Aspirin has been long known for lowering the risk of cardiovascular disease in people. It was once a commonly used medicine for treating minor aches, pains and fevers. However, the drug has come under scrutiny many times for some side effects associated with it. In India, over the counter sale of the medicine was banned when it was found to pose a threat to dengue patients.
Aspirin belongs to the class of nonsteroidal anti-inflammatory drug (NSAID) which is generally found useful against pain, fever and inflammation. Earlier studies had shown that daily low-dose of the drug was lowering the risk of cardiovascular events in people. While the US Food and Drug Administration have always encouraged the patients to consume the medicine under a physician's supervision, the drug has seen some careless consumption among people. There are many new studies that show that aspirin was never everyman's cup.
Backfired in dengue cases
Delhi government had banned over the counter sales of aspirin without a prescription. When dengue cases were on rise, the drug had reportedly caused destruction of platelets in the patient's blood. People who had been consuming the drug without any prescription were found more prone to haemorrhage symptoms and had higher risk of dying from the disease. The drug was to be sold only on the basis of a prescription written by a qualified doctor.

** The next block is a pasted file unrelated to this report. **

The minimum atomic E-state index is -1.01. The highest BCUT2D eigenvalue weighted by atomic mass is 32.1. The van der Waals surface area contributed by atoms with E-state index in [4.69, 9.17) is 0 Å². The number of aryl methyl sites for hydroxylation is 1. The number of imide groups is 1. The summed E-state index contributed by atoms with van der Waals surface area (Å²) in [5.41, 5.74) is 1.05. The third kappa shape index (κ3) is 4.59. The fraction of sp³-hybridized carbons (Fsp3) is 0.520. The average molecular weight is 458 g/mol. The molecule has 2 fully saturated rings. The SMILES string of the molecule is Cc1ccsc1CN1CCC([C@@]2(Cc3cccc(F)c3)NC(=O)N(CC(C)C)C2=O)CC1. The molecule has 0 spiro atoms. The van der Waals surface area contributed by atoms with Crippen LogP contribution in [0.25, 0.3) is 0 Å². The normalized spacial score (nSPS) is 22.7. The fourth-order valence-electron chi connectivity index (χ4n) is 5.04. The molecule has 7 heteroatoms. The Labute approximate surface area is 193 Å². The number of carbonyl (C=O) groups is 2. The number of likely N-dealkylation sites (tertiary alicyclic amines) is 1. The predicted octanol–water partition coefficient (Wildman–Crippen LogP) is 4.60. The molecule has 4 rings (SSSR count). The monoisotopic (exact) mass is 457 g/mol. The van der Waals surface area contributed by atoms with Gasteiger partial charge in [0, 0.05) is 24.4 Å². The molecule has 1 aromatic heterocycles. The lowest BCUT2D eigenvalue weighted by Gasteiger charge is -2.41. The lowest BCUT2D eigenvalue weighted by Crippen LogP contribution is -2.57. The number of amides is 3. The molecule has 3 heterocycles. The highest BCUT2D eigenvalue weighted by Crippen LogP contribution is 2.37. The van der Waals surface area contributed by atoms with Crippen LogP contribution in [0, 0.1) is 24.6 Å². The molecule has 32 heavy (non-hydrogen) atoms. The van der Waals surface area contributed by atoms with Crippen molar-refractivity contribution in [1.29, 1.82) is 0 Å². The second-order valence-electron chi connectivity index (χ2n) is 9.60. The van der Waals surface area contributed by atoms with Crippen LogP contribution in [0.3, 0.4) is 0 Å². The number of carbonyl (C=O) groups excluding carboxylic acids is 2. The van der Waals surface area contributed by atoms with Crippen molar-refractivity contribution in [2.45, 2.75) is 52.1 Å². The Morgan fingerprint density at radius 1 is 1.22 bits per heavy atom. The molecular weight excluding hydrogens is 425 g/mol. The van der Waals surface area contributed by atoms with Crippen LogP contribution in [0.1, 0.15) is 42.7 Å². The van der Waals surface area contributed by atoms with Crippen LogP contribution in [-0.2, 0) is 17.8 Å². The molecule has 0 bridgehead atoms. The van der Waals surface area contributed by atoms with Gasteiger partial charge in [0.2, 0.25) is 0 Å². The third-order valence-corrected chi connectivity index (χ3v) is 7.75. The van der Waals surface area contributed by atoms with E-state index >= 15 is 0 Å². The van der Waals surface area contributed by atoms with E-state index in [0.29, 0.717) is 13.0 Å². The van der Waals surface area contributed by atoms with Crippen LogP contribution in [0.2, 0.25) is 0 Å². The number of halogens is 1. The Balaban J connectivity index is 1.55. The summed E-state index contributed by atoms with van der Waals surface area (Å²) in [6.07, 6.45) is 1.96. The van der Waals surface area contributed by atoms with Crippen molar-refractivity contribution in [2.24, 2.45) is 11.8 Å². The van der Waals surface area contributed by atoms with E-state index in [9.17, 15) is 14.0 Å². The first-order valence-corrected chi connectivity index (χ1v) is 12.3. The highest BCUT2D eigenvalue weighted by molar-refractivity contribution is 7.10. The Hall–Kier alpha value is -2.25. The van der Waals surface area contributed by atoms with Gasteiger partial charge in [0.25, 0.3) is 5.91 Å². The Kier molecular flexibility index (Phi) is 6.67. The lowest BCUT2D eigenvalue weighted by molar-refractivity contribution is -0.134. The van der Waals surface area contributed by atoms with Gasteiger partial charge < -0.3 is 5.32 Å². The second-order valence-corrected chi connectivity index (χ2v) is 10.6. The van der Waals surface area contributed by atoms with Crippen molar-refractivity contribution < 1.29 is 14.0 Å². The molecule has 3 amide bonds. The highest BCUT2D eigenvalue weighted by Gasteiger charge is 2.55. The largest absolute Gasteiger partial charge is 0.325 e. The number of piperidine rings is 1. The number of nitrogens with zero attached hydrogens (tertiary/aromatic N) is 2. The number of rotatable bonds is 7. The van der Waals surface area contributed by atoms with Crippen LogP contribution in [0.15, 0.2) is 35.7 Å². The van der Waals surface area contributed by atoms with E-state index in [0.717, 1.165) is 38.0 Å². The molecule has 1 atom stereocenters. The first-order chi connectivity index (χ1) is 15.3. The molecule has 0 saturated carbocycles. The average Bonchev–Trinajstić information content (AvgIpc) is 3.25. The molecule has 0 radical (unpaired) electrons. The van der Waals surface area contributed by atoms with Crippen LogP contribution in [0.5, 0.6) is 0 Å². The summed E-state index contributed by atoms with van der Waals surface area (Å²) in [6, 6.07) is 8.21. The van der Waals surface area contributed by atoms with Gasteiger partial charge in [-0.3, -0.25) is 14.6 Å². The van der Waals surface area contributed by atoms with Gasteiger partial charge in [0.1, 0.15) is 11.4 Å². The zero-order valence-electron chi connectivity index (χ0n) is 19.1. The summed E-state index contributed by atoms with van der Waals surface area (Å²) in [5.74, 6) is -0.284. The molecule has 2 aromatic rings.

Found unsafe for healthy older people
The American College of Cardiology and the American Heart Association had revised their guidelines on the consumption of aspirin, urging the elderly to stay away from the popular blood thinner. The guidelines were issued following a study Effect of Aspirin on Cardiovascular Events and Bleeding in the Healthy Elderly published in the New England Journal of Medicine that showed that the low-dosage of the drug as a prevention strategy of cardiovascular problems in older adults resulted in a higher risk of haemorrhage.
Can induce bleeding
Studies have shown that long-term use of aspirin was closely associated with increased risk of ulcer bleeding. The drug was found to increase the risk of gastrointestinal bleeding even at lower doses. Some studies also found a close connection between aspirin usage and occurrence of peptic ulcers.
Aspirin not useful in all strokes
Aspirin has been known to work well in lowering the risk of stroke as it eases blood flow by thinning blood. However, not all strokes are caused by blood clots. Some strokes are caused by ruptured blood vessels in the brain and aspirin could make these bleeding strokes more severe.